Canti orfici went through a number of variations even during the poet's own lifetime. Some purchasers of the book found that their copies had been personally edited by the poet himself. "Campana … attended personally to the sale of his book, in a way that has become legendary," explained Bonaffini. "There are several eyewitness accounts, including Soffici's, of how Campana would sell his book among the customers of the café, but only after carefully sizing up each prospective buyer and then tearing out the pages he believed would not be understood. Soffici also says that [Filippo Tommaso] Marinetti [the acknowledged leader and founder of the futurist movement in Italian literature] received just the cover of Canti orfici, all the pages having been torn out by Campana."

Canti orfici has, since its original publication, been acknowledged as a classic of modernist literature. It has been translated into many different languages, and Campana's work has found an appreciative audience outside of his native Italy. The English translation of the work, declared Choice contributor R. West, "captures the disturbing cadences and obsessive melodies of Campana's verse and allows the English-speaking reader entry into a compelling poetic universe." "The Orphic Songs," explained Maria Rosaria Vitti-Alexander in Modern Language Journal, "is an oneiric voyage of a life consumed in unconfessable passions and a lucid, ever aspiring longing of the spirit toward truth and hope." "It is a certain measure of the vitality of Campana's work," concluded Bonaffini, "that it has been able to generate so much attention … centering on the mystery of a text that is one of the shortest imaginable as justification of a lifetime, but whose infinity can still jar modern and postmodern sensibilities."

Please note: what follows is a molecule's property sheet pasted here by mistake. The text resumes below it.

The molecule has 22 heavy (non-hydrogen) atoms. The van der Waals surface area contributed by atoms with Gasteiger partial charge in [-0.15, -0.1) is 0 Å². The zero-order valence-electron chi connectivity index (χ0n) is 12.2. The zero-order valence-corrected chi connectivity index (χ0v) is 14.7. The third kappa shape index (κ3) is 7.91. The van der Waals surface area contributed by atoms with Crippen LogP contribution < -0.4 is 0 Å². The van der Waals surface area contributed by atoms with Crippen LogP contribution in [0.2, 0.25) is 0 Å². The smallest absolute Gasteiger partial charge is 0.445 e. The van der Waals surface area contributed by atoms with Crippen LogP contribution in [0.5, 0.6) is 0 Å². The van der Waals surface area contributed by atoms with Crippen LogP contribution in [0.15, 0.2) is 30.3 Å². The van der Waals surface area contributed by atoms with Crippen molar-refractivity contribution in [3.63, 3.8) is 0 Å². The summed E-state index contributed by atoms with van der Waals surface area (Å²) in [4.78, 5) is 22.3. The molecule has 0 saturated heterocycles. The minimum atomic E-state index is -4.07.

Burnshaw, Stanley, and others, editors, The Poem Itself, Holt, Rinehart & Winston (New York, NY), 1960, pp. 297-299.

Campana, Dino, Orphic Songs, translated and introduced by I.L. Salomon, October House (New York, NY), 1968, pp. 13-22.

Conversant Essays: Contemporary Poets on Poetry, edited by James McCorkle, Wayne State University Press (Detroit, MI), 1990, pp. 248-252.

Dictionary of Literary Biography, Volume 114: Twentieth-Century Italian Poets, Thomson Gale (Detroit, MI), 1992, pp. 18-33.

Encyclopedia of World Literature in the Twentieth Century, 3rd edition, St. James Press (Detroit, MI), 1999, pp. 407-408.

Golino, Carlo L., editor, Contemporary Italian Poetry: An Anthology, University of California Press (Berkeley, CA), 1962, pp. vii-xxi.

Montale, Eugenio, The Second Life of Art: Selected Essays, edited and translated by Jonathan Galassi, Ecco Press (New York, NY), 1982, pp. 61-74.

Twentieth-Century Literary Criticism, Volume 20, Thomson Gale (Detroit, MI), 1986, pp. 81-90.


Choice, May, 1985, R. West, review of Orphic Songs, p. 1339.

Italian Quarterly, summer, 1958, Fredi Chiappelli, "An Introduction to Dino Campana," pp. 3-15.

Lettere Italiane, April, 1980, Giovanni Cecchetti, "Sulla poesia associativa di Campana," pp. 248-254.

Modern Language Journal, spring, 1987, Maria Rosaria Vitti-Alexander, review of Orphic Songs, p. 110.

Modern Language Review, October, 1983, Caroline Mezey, "Dino Campana's Return from Belgium: Four Unpublished Documents," pp. 830-837.

Nuova Corrente, Volume 78, 1979, Antoinetta Acciani, "La 'gaia' poesia. Appunti di Dino Campana," pp. 113-136.

Poetry, December, 1951, Edward Williamson, "Contemporary Italian Poetry," pp. 159-181.

Translation Review Supplement, December, 1999, review of Orphic Songs, p. 21.


IL Club, (November 15, 2005), Olivia Trioschi, "Dino Campana."

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Campana, Dino 1885–1932